The spectral attenuation of sunlight passing through the atmosphere was determined with the Langley method for 110 clear days and at 11 wavelengths to an accuracy of δτ=±0.002 (τ is the optical thickness) at the Mauna Loa Observatory, Hawaii. Suspended aerosols above the observatory attenuated light by an average of 1.9% (in the vertical direction) at a wavelength of 5000 Å, and the average attenuation varied with wavelength as λ−1.6. Air masses from northerly directions were most turbid, τ¯=0.021±0.015, white those from southwesterly direction were least turbid, τ¯=0.017±0.005. The lowest values of optical extinction varied as λ−1.6 while those from directions of nearest continents varied as λ−2.5; the larger values of wavelength exponent for the continental aerosol is what would be expected for an aerosol cloud that had been carried by the winds from distant continents. It is deduced that aerosol from North America and Asia occasionally reaches the Hawaiian Islands. The explosive eruptions of Augustine Volcano in Alaska (January 1976) caused a perturbation of δτ≈0.01 at λ=500 Å on the optical extinction and decayed with a time constant of five months.

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Glenn E. Shaw

Abstract

Two recent volcanic eruptions (Volcan del Fuego in Guatemala, October 1974, and Ngauruhoe in New Zealand, 19 February 1975) may have populated the stratosphere with sufficient ash to create large-scale stratospheric dust veils. Optical effects on twilight sky radiance, apparently created by the eruption of Fuego, were observed at College, Alaska, three months after the eruption. In lower latitudes the Fuego dust veil effects were observed to peak and then decline one or two months following the eruption. Based on these observations, it is surmised that the Fuego dust veil underwent northerly meridional transport in winter and spring.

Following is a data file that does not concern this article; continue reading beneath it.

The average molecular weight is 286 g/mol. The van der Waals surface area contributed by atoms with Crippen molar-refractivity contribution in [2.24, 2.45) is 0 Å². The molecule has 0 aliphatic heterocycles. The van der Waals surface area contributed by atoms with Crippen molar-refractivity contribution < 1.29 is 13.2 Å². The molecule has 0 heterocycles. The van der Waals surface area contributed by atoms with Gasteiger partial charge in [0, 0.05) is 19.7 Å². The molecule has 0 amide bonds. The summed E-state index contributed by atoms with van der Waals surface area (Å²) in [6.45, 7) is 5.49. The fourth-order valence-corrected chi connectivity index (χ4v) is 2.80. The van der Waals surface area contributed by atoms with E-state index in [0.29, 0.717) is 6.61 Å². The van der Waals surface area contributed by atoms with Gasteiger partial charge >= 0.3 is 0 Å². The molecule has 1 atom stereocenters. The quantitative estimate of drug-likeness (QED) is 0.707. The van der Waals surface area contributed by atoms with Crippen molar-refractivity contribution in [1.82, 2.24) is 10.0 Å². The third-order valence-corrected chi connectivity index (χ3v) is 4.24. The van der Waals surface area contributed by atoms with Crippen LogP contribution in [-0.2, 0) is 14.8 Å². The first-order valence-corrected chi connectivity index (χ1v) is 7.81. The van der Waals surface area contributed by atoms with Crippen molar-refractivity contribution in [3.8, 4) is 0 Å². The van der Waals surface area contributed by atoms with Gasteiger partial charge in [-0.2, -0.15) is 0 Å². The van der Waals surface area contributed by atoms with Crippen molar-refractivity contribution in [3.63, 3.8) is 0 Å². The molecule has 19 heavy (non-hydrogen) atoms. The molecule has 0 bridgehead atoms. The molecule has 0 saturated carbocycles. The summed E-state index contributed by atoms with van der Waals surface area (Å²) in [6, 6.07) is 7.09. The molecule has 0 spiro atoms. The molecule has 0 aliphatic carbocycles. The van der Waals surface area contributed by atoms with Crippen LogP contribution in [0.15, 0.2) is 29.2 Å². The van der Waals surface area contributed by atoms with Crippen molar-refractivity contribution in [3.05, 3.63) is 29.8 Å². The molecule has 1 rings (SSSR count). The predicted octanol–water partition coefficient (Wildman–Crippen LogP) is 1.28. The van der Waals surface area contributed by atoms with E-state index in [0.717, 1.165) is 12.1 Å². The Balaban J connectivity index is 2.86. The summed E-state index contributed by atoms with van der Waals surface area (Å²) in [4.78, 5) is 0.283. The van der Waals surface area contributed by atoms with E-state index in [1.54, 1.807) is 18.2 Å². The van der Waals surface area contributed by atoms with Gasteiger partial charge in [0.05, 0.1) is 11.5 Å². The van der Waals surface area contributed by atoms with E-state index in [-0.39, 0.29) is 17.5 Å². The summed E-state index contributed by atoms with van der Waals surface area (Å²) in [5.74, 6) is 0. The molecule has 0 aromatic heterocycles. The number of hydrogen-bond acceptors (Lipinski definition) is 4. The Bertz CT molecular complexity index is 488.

On 20 March 1975, however, a strong volcanic twilight was observed at Mauna Loa, Hawaii. Lidar echoes showed the presence of a two-layer dust cloud. It is suggested that this episode may have been caused by dust from Ngauruhoe that was mixed across the Hadley cell circulation system from the Southern Hemisphere.

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Glenn E. Shaw

The arctic atmosphere is the repository for surprisingly high concentrations of pollutants throughout the winter months. The polluted air mass in question includes virtually all the atmosphere above the Arctic Circle and also two great lobes that extend down over Eurasia and North America. In extent, this generally polluted airmass system is about as large as the African continent. The rather severe pollution throughout this airmass system in winter is, to a large extent, a result of the lowered rates of particle and gas removal in this cold, dark, and rather stable system.